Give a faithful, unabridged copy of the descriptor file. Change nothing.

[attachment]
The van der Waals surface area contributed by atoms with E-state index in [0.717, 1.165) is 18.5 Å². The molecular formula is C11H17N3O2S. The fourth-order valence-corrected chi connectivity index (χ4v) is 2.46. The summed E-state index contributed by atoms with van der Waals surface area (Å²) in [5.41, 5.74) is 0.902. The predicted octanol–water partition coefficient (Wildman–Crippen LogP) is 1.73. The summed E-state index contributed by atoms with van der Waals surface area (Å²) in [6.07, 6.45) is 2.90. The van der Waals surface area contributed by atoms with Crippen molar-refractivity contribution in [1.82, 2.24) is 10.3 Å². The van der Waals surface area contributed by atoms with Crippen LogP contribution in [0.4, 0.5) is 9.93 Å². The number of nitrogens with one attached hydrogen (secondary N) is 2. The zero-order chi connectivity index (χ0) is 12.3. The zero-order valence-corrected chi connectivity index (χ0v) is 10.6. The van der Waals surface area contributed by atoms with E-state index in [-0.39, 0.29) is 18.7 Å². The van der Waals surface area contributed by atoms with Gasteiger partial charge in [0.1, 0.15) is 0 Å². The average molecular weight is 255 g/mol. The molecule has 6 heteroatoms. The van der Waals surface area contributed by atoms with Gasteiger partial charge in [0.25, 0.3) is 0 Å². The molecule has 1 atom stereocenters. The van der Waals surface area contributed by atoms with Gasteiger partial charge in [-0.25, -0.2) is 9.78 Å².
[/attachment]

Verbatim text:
The van der Waals surface area contributed by atoms with E-state index in [0.717, 1.165) is 18.5 Å². The molecular formula is C11H17N3O2S. The fourth-order valence-corrected chi connectivity index (χ4v) is 2.46. The summed E-state index contributed by atoms with van der Waals surface area (Å²) in [5.41, 5.74) is 0.902. The predicted octanol–water partition coefficient (Wildman–Crippen LogP) is 1.73. The summed E-state index contributed by atoms with van der Waals surface area (Å²) in [6.07, 6.45) is 2.90. The van der Waals surface area contributed by atoms with Crippen molar-refractivity contribution in [1.82, 2.24) is 10.3 Å². The van der Waals surface area contributed by atoms with Crippen LogP contribution in [0.4, 0.5) is 9.93 Å². The number of nitrogens with one attached hydrogen (secondary N) is 2. The zero-order chi connectivity index (χ0) is 12.3. The zero-order valence-corrected chi connectivity index (χ0v) is 10.6. The van der Waals surface area contributed by atoms with E-state index in [-0.39, 0.29) is 18.7 Å². The van der Waals surface area contributed by atoms with Gasteiger partial charge in [0.1, 0.15) is 0 Å². The average molecular weight is 255 g/mol. The molecule has 6 heteroatoms. The van der Waals surface area contributed by atoms with Gasteiger partial charge in [0.25, 0.3) is 0 Å². The molecule has 1 atom stereocenters. The van der Waals surface area contributed by atoms with Gasteiger partial charge in [-0.25, -0.2) is 9.78 Å².